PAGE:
Written by  :  Katakis | カタキス (39520)
Written on  :  Jan 11, 2006
Platform  :  DOS
Rating  :  3.6 Stars3.6 Stars3.6 Stars3.6 Stars3.6 Stars

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Spy on your own comrades and get away with it

The Good

KGB (or Conspiracy as the CD-ROM version is known as) is based on a series of events that took place in August 1991, a time when Mikhail Gorbachev was president of Russia and the USSR had only a few days left before it's tremendous collapse. In the game, you play Maksim Rukov, a former soviet officer who is transferred to Department P in KGB headquarters after his parents were blown to pieces in a booby-trapped car. Department P's objective is to investigate and prevent corruption within the KGB itself.

Rukov's first mission for Department P is to investigate the mysterious death of a private detective. This involves searching his apartment for clues as to how and why he died, Like the story so far? Well, it gets even better. As the investigation progresses, Rukov discovers double agents are working against him and he uncovers a much, deeper plot concerning the importing and exporting of snuff videos.

One of the most interesting parts of the game is recording conversations between a group of characters using a tape recorder that is supplied to you earlier.. It is even interesting to hear what the characters have said as the plot thickens. Speaking of the snuff video, the game tells you what happens in the video in great detail. I pictured the whole scene in my mind, and what took place was pretty barbaric.

KGB uses an interface that is easy to learn straight away. Actions are performed by right-clicking the mouse to activate a verb bar which includes commands such as Look, Move, Talk, and Fight. At the bottom of the screen are icons that let you access the options, map, inventory, and back-track options. The back-track option is there so that you can go back to a previous moment, and this is useful if you made a mistake that gets you killed or jeopardizes your investigation in any way.

The game is rather difficult, as more often than not, you need to remember what characters told you earlier to assist you in uncovering evidence of corruption. Furthermore, you can't afford of doing things at the last minute. When you are dealing with the KGB, you need to be careful what you say, because saying the wrong things may compromise your investigation.

The graphics are almost cartoon-like, and the game makes you have the feeling that you are walking in offices, whether or not you are invited, and it is nice to see little gadgets around the room. The characters that you meet are drawn nicely, and they are so Russian-like even though they all have red faces. When you are speaking to them, the game provides a close-up of them as well as the backgrounds behind them. While they are finished speaking, I enjoyed them making faces as you – eyebrows raised, smiles and frowns, etc. (while still at close-up)

The sound effects are non-existent. This is reasonable considering that KGB uses a similar interface as Dune, and that Dune has no sound effects at all. There are six pieces of music in the game, and they are a pleasure to listen to while you are playing the game. I enjoyed listen to the sixth piece, and because of this, I plan to re-create that piece in the near future.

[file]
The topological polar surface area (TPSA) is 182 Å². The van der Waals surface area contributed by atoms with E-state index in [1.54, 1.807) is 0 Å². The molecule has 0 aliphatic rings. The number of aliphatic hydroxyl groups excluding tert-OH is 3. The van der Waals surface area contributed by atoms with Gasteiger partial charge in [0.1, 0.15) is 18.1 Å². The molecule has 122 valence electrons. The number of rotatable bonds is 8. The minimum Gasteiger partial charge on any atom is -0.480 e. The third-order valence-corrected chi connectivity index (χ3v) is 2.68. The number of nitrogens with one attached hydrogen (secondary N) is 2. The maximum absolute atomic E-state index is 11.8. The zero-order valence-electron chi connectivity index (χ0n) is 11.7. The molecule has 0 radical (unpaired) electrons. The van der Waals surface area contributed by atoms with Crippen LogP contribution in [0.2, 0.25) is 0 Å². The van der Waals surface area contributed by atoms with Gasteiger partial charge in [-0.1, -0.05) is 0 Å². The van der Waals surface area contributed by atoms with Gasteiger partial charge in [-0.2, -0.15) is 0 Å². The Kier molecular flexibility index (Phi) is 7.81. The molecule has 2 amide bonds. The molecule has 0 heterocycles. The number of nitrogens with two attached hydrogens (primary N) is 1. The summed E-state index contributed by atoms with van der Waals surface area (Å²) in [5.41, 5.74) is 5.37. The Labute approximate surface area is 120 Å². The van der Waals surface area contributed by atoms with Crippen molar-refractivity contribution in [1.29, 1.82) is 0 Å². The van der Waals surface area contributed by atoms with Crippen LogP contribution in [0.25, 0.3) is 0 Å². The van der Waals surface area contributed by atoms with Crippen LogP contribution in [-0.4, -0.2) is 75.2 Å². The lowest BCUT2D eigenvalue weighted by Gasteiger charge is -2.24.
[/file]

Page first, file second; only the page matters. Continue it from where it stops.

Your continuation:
The CD-ROM version of the game has an intro that gives you some info on Rukov's background, and covers his relationship with his parents, how they died, and how Rukov is transferred to Department P. The game also features Donald Sutherland who plays his dead father. Sutherland does nothing but give you blatant hints on how to get through dangerous situations, as long as you enable this in the game's options. He can be accessed by going into the inventory. I enjoyed it as he says “If you need any help, my son, just think of me”. The default option enables Sutherland provides little help, where he says such lines as “Act with confidence, Maks. You are a Rukov.” and “Stop bothering me, Maks. You know what must be done.” and provides little hints.

The Bad

In my opinion, the CD-ROM version could have done with more work. It was nice for Cryo to add Sutherland as a secondary character who helps you along the way, but the game would have more depth to it if full speech support had been added. Because of this, I provided the narration for the game. I did an excellent job at it, too, although it was hard to say several people's names. About 210MB was wasted on the CD, so there was no reason why Cryo was against full speech.

The dialogue was sometimes hard to follow, with characters sometimes giving too much information away at once that it goes in one ear and out the other.

There are only four save game slots, which is not very useful if you want to save at a specific moment where you know some event will happen. Nor are you able to give a meaningful description about the game. On the plus side, however, KGB tells you how close you are in completing the game.

The Bottom Line

KGB is rated 15+ by ELSPA, and understandably so. There are four chapters in the game, and in the first two, you have to deal with your closest enemies with violence. An example of this is when you attack one of the vicious thugs and put him in a trash can in a street. Another example is killing someone inside your hotel room, put him in a wheelchair, and toss him into the canal.

The game has an interesting storyline, and throughout the game, you are required to tape conversations, break into offices of your fellow comrades for incriminating evidence and use it against them, and report to your boss. If you make a mistake, it may cost you your career or your life. There are four chapters in the game. The first two are much longer, but you will do some rather interesting things in these chapters.